In two earlier editions of Fully Secured (March 2015 and September 2015; Volume 6, Nos. 1 and 3)1, we reported on the lower court and Alberta Court of Appeal decisions in the Loughheed Block, Krayzel and Equitable Trust mortgage litigation2. Those decisions involved the interpretation of Section 8 of the federal Interest Act3 and its application to the interest terms of two real estate mortgage renewal agreements.

Section 8 is well-known in the lending community for its prohibition on fines, penalties and interest rates being imposed upon any arrears of principal or interest secured by a mortgage on real property that have the effect of increasing the charge on the arrears beyond the rate or interest payable on principal money not in arrears.

After a split decision at the Alberta Court of Appeal level, Krayzel4 made its way to the Supreme Court of Canada. The Supreme Court focussed its decision on the Second Renewal Agreement which contained provisions that set an initial interest rate of 25%, but only required Lougheed to make monthly interest payments at a lower “pay rate” equal to the greater of either 7.5 % or at the prime rate plus 5.25%. These provisions also prescribed that the difference between the amount of interest payable at the 25% rate and the lower pay rate would accrue on the loan, but if there were no default by Lougheed, that accrued interest would be forgiven.5 Thus the benefit or performance incentive represented by the lower “pay rate of interest” was lost upon a default and the original 25% interest rate would prevail in that instance.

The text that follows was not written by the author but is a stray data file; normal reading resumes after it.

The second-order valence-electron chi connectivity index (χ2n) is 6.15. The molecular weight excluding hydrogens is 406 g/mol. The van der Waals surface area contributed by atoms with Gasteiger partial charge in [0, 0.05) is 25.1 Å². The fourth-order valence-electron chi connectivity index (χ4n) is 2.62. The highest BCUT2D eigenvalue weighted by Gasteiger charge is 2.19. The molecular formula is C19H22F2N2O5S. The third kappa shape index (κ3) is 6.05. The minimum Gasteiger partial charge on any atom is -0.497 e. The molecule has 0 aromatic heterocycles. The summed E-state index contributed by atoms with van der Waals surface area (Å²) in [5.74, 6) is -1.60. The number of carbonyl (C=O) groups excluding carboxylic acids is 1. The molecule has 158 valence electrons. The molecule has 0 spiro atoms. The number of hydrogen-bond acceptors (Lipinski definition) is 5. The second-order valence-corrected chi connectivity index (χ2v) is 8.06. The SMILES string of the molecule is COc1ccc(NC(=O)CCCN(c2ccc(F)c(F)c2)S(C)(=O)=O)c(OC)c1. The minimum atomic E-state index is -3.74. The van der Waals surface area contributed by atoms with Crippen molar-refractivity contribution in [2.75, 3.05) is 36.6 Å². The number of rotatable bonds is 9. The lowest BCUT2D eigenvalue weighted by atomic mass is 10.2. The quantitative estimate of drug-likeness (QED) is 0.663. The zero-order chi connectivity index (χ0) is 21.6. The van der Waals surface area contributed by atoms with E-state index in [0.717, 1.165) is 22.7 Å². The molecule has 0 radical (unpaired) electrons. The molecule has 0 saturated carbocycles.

In another split decision, the Supreme Court of Canada determined that Section 8 of the Interest Act applies equally to mortgage terms imposing by way of penalty a higher interest rate in the event of default, and those mortgage terms reserving by way of discount a lower rate of interest in the event of no default.6 In drawing upon the general principles of construction outlined in Section 2 of the Interest Act, the majority of the Supreme Court concluded that even though the word “discount” is not mentioned in Section 8, that section applies both to discounts (incentives for performance) as well as penalties for non-performance whenever their effect is to increase the charge on the arrears beyond the rate of interest payable on principal money not in arrears.7 The majority’s interpretation could be seen as the equivalent of applying a “directly or indirectly” construction to the operative words.

Section 8 has always represented a formidable challenge for mortgage lenders looking to craft alternative interest rate terms for specialized commercial transactions. The Supreme Court of Canada’s decision in Krayzel has now added a new element to keep in mind throughout that process.